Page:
Underrated for years, Elliott has continually put up among the best save percentages in the league. But in a way, he is a tale of two goaltenders. He has among the highest rate of quality starts in the entire NHL, but he’s also shown the propensity to get blown out more often than most starting goaltenders. That makes Elliott look like more of a risk to coaches, hence why he has struggled to hold down a starting role, even though on the whole he is far more likely to win you a game than lose one.
7: Tuukka Rask | Performance: 34.67/50 | Consistency: 15.60/20 | Difficulty: 15.38/30 | Total: 65.65/100
Rask is what a lot of pundits believe Quick is; an athletic goaltender with ridiculous reflexes who can steal wins with an exceptional all-around game. Rask benefited from a suffocating Bruins’ defensive scheme for years, but that has fallen apart recently with the aging of Zdeno Chara, and the losses of players such as Johnny Boychuk. That change has led to Rask’s numbers dropping significantly, but don’t sleep on him, he’s still great.
6: Cory Schneider | Performance: 37.36/50 | Consistency: 16.62/20 | Difficulty: 15.51/30 | Total: 69.48/100
One of the NHL’s save percentage kings, Schneider has the second-highest level of performance in the NHL over the past three seasons, and has been the third-most consistent. However his degree of difficulty is lower than the top of the pack. There isn’t really a bad word to say about Schneider, his technique is essentially flawless, he’s an excellent puck tracker, and only the next goalie on the list has a higher chance of giving you a quality start.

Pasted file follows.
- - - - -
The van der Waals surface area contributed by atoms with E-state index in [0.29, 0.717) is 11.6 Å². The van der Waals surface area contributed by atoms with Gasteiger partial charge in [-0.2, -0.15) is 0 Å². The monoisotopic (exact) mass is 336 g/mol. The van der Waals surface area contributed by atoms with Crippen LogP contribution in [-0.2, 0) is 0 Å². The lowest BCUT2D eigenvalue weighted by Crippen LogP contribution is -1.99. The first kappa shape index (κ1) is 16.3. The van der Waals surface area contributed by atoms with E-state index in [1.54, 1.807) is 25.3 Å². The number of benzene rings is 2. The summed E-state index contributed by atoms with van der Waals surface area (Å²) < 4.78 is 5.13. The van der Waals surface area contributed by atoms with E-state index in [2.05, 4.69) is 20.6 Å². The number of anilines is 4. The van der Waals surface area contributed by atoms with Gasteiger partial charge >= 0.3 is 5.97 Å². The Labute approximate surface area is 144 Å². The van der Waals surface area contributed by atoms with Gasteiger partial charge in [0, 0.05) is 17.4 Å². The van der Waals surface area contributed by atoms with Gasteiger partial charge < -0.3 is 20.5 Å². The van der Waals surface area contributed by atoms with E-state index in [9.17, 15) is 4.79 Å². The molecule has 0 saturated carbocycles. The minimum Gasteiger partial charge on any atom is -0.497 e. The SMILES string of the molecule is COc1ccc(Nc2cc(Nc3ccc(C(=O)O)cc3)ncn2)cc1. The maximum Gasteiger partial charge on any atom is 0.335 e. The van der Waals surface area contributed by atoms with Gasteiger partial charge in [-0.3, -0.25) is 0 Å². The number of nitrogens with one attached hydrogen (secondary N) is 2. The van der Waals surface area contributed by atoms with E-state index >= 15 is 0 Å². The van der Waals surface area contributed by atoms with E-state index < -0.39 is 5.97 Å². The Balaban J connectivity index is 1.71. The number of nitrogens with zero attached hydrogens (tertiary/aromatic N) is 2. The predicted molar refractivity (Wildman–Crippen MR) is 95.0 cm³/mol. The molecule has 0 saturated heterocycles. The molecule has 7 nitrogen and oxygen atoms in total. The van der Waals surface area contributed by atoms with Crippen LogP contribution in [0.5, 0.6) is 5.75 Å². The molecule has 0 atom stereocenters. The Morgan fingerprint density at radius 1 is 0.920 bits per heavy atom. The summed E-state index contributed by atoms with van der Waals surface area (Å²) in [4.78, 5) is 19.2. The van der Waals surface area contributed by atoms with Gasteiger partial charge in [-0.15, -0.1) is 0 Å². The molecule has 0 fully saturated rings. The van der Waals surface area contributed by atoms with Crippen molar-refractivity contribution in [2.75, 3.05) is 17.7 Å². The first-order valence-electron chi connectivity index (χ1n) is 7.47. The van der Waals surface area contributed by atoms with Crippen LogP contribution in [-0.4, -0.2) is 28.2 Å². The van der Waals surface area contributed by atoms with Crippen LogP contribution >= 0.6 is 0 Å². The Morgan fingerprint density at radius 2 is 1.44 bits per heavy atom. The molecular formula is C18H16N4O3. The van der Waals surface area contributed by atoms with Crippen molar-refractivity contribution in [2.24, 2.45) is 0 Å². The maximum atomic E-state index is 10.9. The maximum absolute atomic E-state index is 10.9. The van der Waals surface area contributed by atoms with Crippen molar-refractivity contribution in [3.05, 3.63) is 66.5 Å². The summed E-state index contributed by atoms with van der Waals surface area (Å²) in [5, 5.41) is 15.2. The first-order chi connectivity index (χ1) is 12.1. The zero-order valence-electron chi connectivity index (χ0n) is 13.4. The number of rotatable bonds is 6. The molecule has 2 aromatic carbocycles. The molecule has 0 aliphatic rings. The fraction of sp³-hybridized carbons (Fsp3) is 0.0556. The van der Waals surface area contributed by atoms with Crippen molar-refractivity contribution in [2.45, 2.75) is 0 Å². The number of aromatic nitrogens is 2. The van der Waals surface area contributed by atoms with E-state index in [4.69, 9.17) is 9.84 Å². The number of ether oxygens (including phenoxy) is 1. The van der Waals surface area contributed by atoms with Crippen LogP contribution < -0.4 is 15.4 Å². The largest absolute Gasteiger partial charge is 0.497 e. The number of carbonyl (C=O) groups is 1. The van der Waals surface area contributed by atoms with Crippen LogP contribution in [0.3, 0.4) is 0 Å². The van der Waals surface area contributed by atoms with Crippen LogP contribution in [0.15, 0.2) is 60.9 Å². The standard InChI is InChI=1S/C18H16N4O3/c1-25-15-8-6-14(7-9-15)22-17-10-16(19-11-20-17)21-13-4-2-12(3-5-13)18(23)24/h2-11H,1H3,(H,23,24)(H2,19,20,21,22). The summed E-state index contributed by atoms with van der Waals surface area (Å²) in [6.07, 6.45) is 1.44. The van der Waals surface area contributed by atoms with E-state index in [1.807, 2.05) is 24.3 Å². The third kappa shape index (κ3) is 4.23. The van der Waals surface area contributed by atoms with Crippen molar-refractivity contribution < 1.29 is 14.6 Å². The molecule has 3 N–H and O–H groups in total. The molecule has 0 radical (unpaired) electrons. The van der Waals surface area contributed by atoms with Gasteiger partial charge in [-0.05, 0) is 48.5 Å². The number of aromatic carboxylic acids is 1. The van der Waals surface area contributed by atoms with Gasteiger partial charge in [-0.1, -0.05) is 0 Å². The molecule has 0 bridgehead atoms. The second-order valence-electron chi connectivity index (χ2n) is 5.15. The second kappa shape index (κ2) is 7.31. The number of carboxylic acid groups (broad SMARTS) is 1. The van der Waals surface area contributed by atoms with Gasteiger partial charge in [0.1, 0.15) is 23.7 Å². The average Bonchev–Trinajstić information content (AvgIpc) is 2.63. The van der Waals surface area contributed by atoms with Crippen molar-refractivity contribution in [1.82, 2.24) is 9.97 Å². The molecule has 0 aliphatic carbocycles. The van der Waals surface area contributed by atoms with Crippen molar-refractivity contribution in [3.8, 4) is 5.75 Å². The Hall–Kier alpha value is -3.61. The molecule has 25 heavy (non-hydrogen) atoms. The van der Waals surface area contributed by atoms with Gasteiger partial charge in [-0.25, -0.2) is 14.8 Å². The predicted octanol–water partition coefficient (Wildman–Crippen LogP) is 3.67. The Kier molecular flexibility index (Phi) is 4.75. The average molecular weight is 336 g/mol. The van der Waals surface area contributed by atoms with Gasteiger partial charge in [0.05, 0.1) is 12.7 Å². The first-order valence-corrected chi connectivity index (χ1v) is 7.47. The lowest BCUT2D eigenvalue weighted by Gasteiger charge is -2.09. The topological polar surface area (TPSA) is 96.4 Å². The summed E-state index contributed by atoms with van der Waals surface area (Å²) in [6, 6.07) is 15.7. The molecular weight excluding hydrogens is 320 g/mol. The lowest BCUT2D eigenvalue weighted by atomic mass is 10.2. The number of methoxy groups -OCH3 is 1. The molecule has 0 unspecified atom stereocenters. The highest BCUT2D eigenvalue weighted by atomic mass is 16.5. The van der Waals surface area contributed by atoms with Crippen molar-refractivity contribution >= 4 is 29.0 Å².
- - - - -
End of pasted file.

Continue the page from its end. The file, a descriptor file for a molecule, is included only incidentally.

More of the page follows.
5: Corey Crawford | Performance: 36.50/50 | Consistency: 17.96/20 | Difficulty: 15.15/30 | Total: 69.61/100
I’ve been a big doubter of Crawford, but the facts are the facts in this case. No goalie in the NHL over the past three seasons has been as consistent as Crawford, with the highest rate of quality starts, and his numbers are excellent overall. The Blackhawks’ defensive structure is strong, and keeps pre-shot movement to a minimum, but even when they do break down, Crawford has the fifth-highest high danger save percentage in the league.
4: Cam Talbot | Performance: 36.04/50 | Consistency: 10.61/20 | Difficulty: 23.07/30 | Total: 69.72/100
Probably the biggest surprise on the list, Talbot has played behind two brutal defensive teams in Edmonton and New York, but despite that his numbers have been strong. The sample size is small on Talbot so far, but putting up an above league average save percentage behind the Oilers’ defence last year without Oscar Klefbom was extremely impressive for his first season as a starting goaltender. Whether Talbot can keep his performance on that level going forward is the big question for the Oilers.